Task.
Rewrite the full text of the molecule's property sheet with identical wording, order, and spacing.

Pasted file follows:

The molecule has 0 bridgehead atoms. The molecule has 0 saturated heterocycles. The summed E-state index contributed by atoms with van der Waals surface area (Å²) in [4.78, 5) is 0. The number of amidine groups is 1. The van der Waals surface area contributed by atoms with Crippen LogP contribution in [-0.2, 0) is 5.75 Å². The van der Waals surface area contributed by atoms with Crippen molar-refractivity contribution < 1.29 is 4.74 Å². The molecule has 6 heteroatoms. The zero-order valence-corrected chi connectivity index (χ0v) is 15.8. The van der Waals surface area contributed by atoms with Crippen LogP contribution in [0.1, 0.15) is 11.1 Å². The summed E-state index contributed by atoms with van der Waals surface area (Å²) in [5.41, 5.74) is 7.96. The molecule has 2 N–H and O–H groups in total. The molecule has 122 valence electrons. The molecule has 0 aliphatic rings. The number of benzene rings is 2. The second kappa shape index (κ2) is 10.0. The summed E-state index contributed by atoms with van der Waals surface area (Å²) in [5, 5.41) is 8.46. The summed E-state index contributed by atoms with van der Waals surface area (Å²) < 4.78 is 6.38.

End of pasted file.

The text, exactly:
The molecule has 0 bridgehead atoms. The molecule has 0 saturated heterocycles. The summed E-state index contributed by atoms with van der Waals surface area (Å²) in [4.78, 5) is 0. The number of amidine groups is 1. The van der Waals surface area contributed by atoms with Crippen LogP contribution in [-0.2, 0) is 5.75 Å². The van der Waals surface area contributed by atoms with Crippen molar-refractivity contribution < 1.29 is 4.74 Å². The molecule has 6 heteroatoms. The zero-order valence-corrected chi connectivity index (χ0v) is 15.8. The van der Waals surface area contributed by atoms with Crippen LogP contribution in [0.1, 0.15) is 11.1 Å². The summed E-state index contributed by atoms with van der Waals surface area (Å²) in [5.41, 5.74) is 7.96. The molecule has 2 N–H and O–H groups in total. The molecule has 122 valence electrons. The molecule has 0 aliphatic rings. The number of benzene rings is 2. The second kappa shape index (κ2) is 10.0. The summed E-state index contributed by atoms with van der Waals surface area (Å²) in [5, 5.41) is 8.46. The summed E-state index contributed by atoms with van der Waals surface area (Å²) < 4.78 is 6.38.